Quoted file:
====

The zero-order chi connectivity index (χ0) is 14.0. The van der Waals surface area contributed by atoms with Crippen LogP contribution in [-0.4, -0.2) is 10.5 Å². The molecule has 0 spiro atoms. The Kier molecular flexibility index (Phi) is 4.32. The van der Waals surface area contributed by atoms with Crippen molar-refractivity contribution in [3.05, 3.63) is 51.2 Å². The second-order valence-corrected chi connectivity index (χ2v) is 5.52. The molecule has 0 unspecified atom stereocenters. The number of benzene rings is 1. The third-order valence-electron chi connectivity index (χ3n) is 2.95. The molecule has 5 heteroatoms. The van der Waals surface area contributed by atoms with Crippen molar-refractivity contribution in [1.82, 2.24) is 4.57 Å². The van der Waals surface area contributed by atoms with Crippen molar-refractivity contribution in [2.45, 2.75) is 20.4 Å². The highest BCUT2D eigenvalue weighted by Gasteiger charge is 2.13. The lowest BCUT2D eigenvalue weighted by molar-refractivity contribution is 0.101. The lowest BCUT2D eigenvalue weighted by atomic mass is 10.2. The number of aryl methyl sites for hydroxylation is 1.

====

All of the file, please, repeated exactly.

The zero-order chi connectivity index (χ0) is 14.0. The van der Waals surface area contributed by atoms with Crippen LogP contribution in [-0.4, -0.2) is 10.5 Å². The molecule has 0 spiro atoms. The Kier molecular flexibility index (Phi) is 4.32. The van der Waals surface area contributed by atoms with Crippen molar-refractivity contribution in [3.05, 3.63) is 51.2 Å². The second-order valence-corrected chi connectivity index (χ2v) is 5.52. The molecule has 0 unspecified atom stereocenters. The number of benzene rings is 1. The third-order valence-electron chi connectivity index (χ3n) is 2.95. The molecule has 5 heteroatoms. The van der Waals surface area contributed by atoms with Crippen molar-refractivity contribution in [1.82, 2.24) is 4.57 Å². The van der Waals surface area contributed by atoms with Crippen molar-refractivity contribution in [2.45, 2.75) is 20.4 Å². The highest BCUT2D eigenvalue weighted by Gasteiger charge is 2.13. The lowest BCUT2D eigenvalue weighted by molar-refractivity contribution is 0.101. The lowest BCUT2D eigenvalue weighted by atomic mass is 10.2. The number of aryl methyl sites for hydroxylation is 1.